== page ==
Turin King List ancient Egyptian manuscript

The Turin King List, also known as the Turin Royal Canon, is an ancient Egyptian hieratic papyrus thought to date from the reign of Pharaoh Ramesses II, now in the Museo Egizio in Turin. The papyrus is the most extensive list available of kings compiled by the ancient Egyptians, and is the basis for most chronology before the reign of Ramesses II.

Copper Chemical element with atomic number 29

Copper is a chemical element with symbol Cu and atomic number 29. It is a soft, malleable, and ductile metal with very high thermal and electrical conductivity. A freshly exposed surface of pure copper has a pinkish-orange color. Copper is used as a conductor of heat and electricity, as a building material, and as a constituent of various metal alloys, such as sterling silver used in jewelry, cupronickel used to make marine hardware and coins, and constantan used in strain gauges and thermocouples for temperature measurement.

Brazier container for hot coals

A brazier is a container for hot coals, generally taking the form of an upright standing or hanging metal bowl or box. Used for burning solid fuel, usually charcoal, braziers principally provide heat, but may also be used for cooking and cultural rituals. Braziers have been recovered from many early archaeological sites like the Nimrud brazier, recently excavated by the Iraqi National Museum, which dates back to at least 824 BC.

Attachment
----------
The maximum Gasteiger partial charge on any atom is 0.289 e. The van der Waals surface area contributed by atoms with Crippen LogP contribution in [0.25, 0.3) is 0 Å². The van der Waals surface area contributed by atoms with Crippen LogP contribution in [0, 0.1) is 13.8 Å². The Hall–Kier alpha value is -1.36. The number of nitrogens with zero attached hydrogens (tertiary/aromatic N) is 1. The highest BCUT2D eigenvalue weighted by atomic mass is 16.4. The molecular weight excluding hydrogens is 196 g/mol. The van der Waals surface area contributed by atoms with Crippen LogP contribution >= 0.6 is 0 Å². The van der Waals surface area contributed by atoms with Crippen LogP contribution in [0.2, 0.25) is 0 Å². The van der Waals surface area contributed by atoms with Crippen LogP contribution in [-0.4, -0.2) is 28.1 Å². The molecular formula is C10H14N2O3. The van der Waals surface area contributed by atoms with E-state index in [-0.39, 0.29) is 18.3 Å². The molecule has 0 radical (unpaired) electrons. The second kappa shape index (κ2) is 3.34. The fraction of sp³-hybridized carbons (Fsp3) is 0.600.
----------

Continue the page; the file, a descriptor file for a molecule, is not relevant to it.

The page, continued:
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References

  1. Flinders Petrie, A History of Egypt from the Earliest Times to the XVIth Dynasty (1897), pp. 114–15.
  2. 1 2 Alan Gardiner, Egypt of the Pharaohs. An introduction, Oxford University Press, 1961, p. 112.
  3. 1 2 3 William C. Hayes, in The Cambridge Ancient History , vol 1, part 2, 1971 (2008), Cambridge University Press, ISBN   0-521-07791-5, p. 464.
  4. Nicolas Grimal, A History of Ancient Egypt, Oxford, Blackwell Books, 1992, p. 140.
  5. Jürgen von Beckerath, Handbuch der Ägyptischen Königsnamen, 2nd edition, Mainz, 1999, p. 74.
  6. William C. Hayes, op. cit., p. 996.